What are you studying at University Camilo José Cela? How do you balance school and competing?
It’s important to be as educated as you can. Of course, education can come in so many ways. I do understand that you don’t necessarily need to have a degree to be wise or to be successful in different fields. But I enjoy learning. I’m a bit of a nerd. I’m not really doing it for the title. [I’m taking classes] without the stress of having to graduate in a specific amount of time because I’m not urging to have that title that can grant me access to a certain title of a job. I’m already quite successful in my craft—quite successful in the way that I’m on the right path, I’m getting sort of success, and that I have a future in this sport and in the business behind this sport. I’m enrolled in university because I want to continue learning and continue growing in more ways than just a rider. Who knows what that can bring in the future. Also, I’m aware that many riders, athletes, people in general who reached certain success—not all decided to finish their degree. At the moment, I continue. I’m happy. I don’t take it with stress. I take it one step at a time. We’ll see where this leads me. I’m studying international relations.
It looks like you make a point to sightsee and explore the location outside a horse show.
I really enjoy learning about the different lifestyles each country or each area has. I like learning all the little insights about the differences between cultures. I like to sightsee. I like to really appreciate the architecture, how it varies from place to place and what has inspired this or that type of architecture or plan or design of a city. Especially to these unique places that I go to, I try to have a look and tour a bit and leave with a good general impression of what is there. I really enjoy that. I think it’s a part of being cultural and being cultured.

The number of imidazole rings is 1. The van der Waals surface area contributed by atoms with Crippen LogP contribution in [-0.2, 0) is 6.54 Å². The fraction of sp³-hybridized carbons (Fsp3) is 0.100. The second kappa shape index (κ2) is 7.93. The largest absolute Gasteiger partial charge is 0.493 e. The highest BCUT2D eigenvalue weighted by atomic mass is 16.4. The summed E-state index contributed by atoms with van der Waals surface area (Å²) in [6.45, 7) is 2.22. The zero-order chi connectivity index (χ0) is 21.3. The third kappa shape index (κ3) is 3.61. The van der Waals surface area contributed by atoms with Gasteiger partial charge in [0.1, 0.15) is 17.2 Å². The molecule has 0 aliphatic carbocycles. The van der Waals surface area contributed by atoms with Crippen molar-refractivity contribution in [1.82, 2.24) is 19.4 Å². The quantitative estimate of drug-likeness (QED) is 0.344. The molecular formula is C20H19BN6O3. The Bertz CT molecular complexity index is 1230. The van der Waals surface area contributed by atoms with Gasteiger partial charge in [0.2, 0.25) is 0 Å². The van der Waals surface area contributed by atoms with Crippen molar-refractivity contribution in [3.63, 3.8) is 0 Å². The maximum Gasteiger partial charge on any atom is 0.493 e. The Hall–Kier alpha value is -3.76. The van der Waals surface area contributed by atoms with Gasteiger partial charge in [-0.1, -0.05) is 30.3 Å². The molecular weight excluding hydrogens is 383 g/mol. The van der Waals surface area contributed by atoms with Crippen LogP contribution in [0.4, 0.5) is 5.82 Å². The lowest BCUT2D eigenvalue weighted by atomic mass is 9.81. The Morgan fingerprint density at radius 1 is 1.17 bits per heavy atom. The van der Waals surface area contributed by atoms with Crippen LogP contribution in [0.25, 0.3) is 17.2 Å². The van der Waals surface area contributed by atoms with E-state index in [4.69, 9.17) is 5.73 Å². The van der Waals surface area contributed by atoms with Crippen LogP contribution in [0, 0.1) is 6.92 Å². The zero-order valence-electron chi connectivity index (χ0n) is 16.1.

I try to do these things as soon as I get to a new place when I am still full of energy and full of excitement to be at this one place. And before the show starts, I try to fit it all in. Once you start with competition, then you also want to enjoy the show.
What has been one of your favorite places?
I enjoyed Mechelen [Belgium]. [We wandered] throughout the city doing a bit of shopping, enjoying the look of the Gothic style of the cathedral and the buildings. I enjoyed, of course, visiting the city of Doha [Qatar]. That was quite fascinating. You know how modern and crazy and new everything is and how clean and just cool. I also enjoyed—recently I was in Granada [for] the Spanish Championships. And I have never been to Granada, so I loved learning about the history behind that city, and the fortress and the Muslim culture and heritage and the Jewish and the Catholic all merged together.